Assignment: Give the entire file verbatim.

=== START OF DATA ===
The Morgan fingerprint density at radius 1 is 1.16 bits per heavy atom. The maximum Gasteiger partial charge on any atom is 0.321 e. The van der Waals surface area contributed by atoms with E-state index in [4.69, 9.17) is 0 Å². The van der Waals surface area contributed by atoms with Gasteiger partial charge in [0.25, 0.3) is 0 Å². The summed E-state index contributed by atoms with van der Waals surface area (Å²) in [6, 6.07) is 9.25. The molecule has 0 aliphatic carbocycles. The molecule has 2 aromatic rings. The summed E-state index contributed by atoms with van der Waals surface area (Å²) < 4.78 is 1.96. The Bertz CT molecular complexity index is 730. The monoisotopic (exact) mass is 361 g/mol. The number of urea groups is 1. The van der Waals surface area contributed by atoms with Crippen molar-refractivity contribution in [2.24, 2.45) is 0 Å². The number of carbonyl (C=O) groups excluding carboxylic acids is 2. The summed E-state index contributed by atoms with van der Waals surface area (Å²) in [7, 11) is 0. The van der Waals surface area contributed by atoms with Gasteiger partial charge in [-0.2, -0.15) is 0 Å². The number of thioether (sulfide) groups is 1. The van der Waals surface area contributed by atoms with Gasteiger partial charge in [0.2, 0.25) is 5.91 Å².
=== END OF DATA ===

The Morgan fingerprint density at radius 1 is 1.16 bits per heavy atom. The maximum Gasteiger partial charge on any atom is 0.321 e. The van der Waals surface area contributed by atoms with E-state index in [4.69, 9.17) is 0 Å². The van der Waals surface area contributed by atoms with Gasteiger partial charge in [0.25, 0.3) is 0 Å². The summed E-state index contributed by atoms with van der Waals surface area (Å²) in [6, 6.07) is 9.25. The molecule has 0 aliphatic carbocycles. The molecule has 2 aromatic rings. The summed E-state index contributed by atoms with van der Waals surface area (Å²) < 4.78 is 1.96. The Bertz CT molecular complexity index is 730. The monoisotopic (exact) mass is 361 g/mol. The number of urea groups is 1. The van der Waals surface area contributed by atoms with Crippen molar-refractivity contribution in [2.24, 2.45) is 0 Å². The number of carbonyl (C=O) groups excluding carboxylic acids is 2. The summed E-state index contributed by atoms with van der Waals surface area (Å²) in [7, 11) is 0. The van der Waals surface area contributed by atoms with Gasteiger partial charge in [-0.2, -0.15) is 0 Å². The number of thioether (sulfide) groups is 1. The van der Waals surface area contributed by atoms with Gasteiger partial charge in [0.2, 0.25) is 5.91 Å².